April 28, 2015
by Michael Crook
Canyon Distressed Opportunity Fund likes the backdrop for credit
The Canyon Distressed Opportunity Fund III held its final closing on Jan. 1 with total commitments of $1.46 billion, calling half of its capital commitments so far. Canyon has about $26 billion in assets under management now. Q4 2020 hedge fund letters, conferences and more Positive backdrop for credit funds In their fourth-quarter letter to Read More
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According to the ongoing SPIVA analyses, most equity mutual fund managers have failed to keep up with their respective benchmarks recently. In fact, roughly 60% of domestic managers and 65-70% of international managers underperformed in 20141 – a phenomenon that most investors observed in their own portfolios. But that is not a reason to abandon active management, assuming you own active managers for the right reasons.
Source: S&P Dow Jones Indices, CIO WMRA, Data reflects period ending 12/31/2014.
Although such underperformance is undoubtedly disappointing, it shouldn’t be completely unexpected. How often should you expect a high-quality active manager to underperform on a year by year basis? The short answer is roughly 4 out of every 10 years. The longer answer is a bit technical;2 feel free to skip the next paragraph if you want to trust me on this point.
If we assume a manager can achieve a pre-fee information ratio (IR) of 0.5 (for context, Warren Buffett’s IR was 0.663 over his career), that means a 0.5% alpha for every unit of tracking error from the benchmark. Looking at the probability distribution of that information ratio and assuming reasonable fees, roughly 40% of the occurrences, or 4 out of 10 years, will fall below the benchmark. Since the popularity of many strategies is cyclical, we can expect some of those underperforming years to happen at the same time.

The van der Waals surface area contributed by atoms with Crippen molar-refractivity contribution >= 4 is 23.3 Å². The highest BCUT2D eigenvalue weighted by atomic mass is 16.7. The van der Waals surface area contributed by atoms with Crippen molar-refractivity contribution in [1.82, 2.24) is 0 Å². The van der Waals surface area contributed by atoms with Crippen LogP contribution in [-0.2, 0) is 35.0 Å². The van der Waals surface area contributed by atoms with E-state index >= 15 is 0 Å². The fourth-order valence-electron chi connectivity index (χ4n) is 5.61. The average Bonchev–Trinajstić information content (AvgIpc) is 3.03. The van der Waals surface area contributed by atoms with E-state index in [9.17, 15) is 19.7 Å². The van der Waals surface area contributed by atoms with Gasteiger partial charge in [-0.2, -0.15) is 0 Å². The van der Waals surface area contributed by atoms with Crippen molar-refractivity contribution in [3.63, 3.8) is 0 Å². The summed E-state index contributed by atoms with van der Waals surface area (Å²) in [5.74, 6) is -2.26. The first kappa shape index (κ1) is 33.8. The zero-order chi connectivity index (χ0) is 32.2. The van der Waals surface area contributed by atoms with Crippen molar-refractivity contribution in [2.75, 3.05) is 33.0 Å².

Warren Buffett is a good example for setting expectations. By many accounts he’s the greatest investor of the last 50 years. However, over the last 20 years he underperformed the S&P 500 about 35% of the time on a calendar-year basis. On a quarterly basis, he underperformed 53% (yes, more than half) of the time! It’s only once the time horizon is extended that his brilliance becomes evident. Over five-year rolling periods, he outperformed 73% percent of the time (which means he still underperformed in 23% of them) – beating the S&P by a cumulative 450% over 20 years. An investor with a rear-view mirror that only looks back one quarter would find the Warren Buffett experience mediocre at best. But an investor judging success over multiple market cycles would be well rewarded for his or her patience.
Figure 2: Berkshire Hathaway – Frequency of outperformance 1995-2015
Source: Bloomberg, CIO WMR
- SPIVA data is available through mid-2014. We have no reason to believe the fortunes of active managers improved during the second half of the year.
- Crook, Michael. “An equity portfolio framework for combining active management and index-based implementation.” Journal of Index Investing, Summer 2014.
- Frazzini, Andrea, David Kabiller, and Lasse H. Pedersen, “Buffett’s Alpha,” NBER Working Paper No. 19681, 2013. http://www.nber.org/papers/w19681
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